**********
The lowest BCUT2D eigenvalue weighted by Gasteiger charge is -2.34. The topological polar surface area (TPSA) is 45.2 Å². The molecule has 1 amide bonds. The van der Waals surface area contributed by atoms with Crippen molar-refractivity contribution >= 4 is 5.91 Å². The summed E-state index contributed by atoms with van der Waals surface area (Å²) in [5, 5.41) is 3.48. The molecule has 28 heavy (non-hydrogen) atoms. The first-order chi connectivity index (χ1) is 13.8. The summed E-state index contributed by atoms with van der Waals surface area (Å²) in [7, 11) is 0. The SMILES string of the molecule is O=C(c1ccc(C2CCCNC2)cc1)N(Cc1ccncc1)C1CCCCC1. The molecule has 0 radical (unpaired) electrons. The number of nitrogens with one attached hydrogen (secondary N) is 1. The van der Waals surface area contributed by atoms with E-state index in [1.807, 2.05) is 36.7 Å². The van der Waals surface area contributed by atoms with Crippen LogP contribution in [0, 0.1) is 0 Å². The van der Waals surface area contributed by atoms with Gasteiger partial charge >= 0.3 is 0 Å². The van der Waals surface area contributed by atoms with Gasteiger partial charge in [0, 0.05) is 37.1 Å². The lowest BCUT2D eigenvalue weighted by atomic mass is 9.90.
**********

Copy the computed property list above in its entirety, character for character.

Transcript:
The lowest BCUT2D eigenvalue weighted by Gasteiger charge is -2.34. The topological polar surface area (TPSA) is 45.2 Å². The molecule has 1 amide bonds. The van der Waals surface area contributed by atoms with Crippen molar-refractivity contribution >= 4 is 5.91 Å². The summed E-state index contributed by atoms with van der Waals surface area (Å²) in [5, 5.41) is 3.48. The molecule has 28 heavy (non-hydrogen) atoms. The first-order chi connectivity index (χ1) is 13.8. The summed E-state index contributed by atoms with van der Waals surface area (Å²) in [7, 11) is 0. The SMILES string of the molecule is O=C(c1ccc(C2CCCNC2)cc1)N(Cc1ccncc1)C1CCCCC1. The molecule has 0 radical (unpaired) electrons. The number of nitrogens with one attached hydrogen (secondary N) is 1. The van der Waals surface area contributed by atoms with E-state index in [1.807, 2.05) is 36.7 Å². The van der Waals surface area contributed by atoms with Crippen LogP contribution in [0, 0.1) is 0 Å². The van der Waals surface area contributed by atoms with Gasteiger partial charge >= 0.3 is 0 Å². The van der Waals surface area contributed by atoms with Gasteiger partial charge in [0, 0.05) is 37.1 Å². The lowest BCUT2D eigenvalue weighted by atomic mass is 9.90.